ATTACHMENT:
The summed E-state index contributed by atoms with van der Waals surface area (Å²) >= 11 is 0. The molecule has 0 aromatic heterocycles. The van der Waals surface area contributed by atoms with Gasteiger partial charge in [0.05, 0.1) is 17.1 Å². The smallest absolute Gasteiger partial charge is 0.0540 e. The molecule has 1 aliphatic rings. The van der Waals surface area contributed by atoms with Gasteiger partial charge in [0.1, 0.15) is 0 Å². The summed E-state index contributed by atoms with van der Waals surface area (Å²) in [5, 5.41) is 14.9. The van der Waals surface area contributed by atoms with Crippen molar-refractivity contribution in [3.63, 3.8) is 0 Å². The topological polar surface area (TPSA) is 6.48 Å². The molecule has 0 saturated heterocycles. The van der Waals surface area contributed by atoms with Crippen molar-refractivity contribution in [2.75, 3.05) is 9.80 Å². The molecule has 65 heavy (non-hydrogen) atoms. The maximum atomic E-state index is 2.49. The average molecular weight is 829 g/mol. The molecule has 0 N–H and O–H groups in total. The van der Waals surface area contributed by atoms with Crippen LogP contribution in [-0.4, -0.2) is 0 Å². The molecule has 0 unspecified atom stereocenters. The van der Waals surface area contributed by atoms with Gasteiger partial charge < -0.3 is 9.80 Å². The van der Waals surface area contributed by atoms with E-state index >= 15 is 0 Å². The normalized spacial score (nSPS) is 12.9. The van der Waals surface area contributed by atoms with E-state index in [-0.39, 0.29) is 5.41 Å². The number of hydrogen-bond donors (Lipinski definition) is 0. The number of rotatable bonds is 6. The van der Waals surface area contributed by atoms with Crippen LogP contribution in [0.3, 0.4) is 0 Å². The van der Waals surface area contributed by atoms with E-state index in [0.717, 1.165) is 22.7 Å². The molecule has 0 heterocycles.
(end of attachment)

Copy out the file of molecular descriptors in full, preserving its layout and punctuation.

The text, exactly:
The summed E-state index contributed by atoms with van der Waals surface area (Å²) >= 11 is 0. The molecule has 0 aromatic heterocycles. The van der Waals surface area contributed by atoms with Gasteiger partial charge in [0.05, 0.1) is 17.1 Å². The smallest absolute Gasteiger partial charge is 0.0540 e. The molecule has 1 aliphatic rings. The van der Waals surface area contributed by atoms with Gasteiger partial charge in [0.1, 0.15) is 0 Å². The summed E-state index contributed by atoms with van der Waals surface area (Å²) in [5, 5.41) is 14.9. The van der Waals surface area contributed by atoms with Crippen molar-refractivity contribution in [3.63, 3.8) is 0 Å². The topological polar surface area (TPSA) is 6.48 Å². The molecule has 0 saturated heterocycles. The van der Waals surface area contributed by atoms with Crippen molar-refractivity contribution in [2.75, 3.05) is 9.80 Å². The molecule has 65 heavy (non-hydrogen) atoms. The maximum atomic E-state index is 2.49. The average molecular weight is 829 g/mol. The molecule has 0 N–H and O–H groups in total. The van der Waals surface area contributed by atoms with Crippen LogP contribution in [-0.4, -0.2) is 0 Å². The molecule has 0 unspecified atom stereocenters. The van der Waals surface area contributed by atoms with Gasteiger partial charge < -0.3 is 9.80 Å². The van der Waals surface area contributed by atoms with E-state index >= 15 is 0 Å². The normalized spacial score (nSPS) is 12.9. The van der Waals surface area contributed by atoms with E-state index in [-0.39, 0.29) is 5.41 Å². The number of hydrogen-bond donors (Lipinski definition) is 0. The number of rotatable bonds is 6. The van der Waals surface area contributed by atoms with Crippen LogP contribution in [0.3, 0.4) is 0 Å². The van der Waals surface area contributed by atoms with E-state index in [0.717, 1.165) is 22.7 Å². The molecule has 0 heterocycles.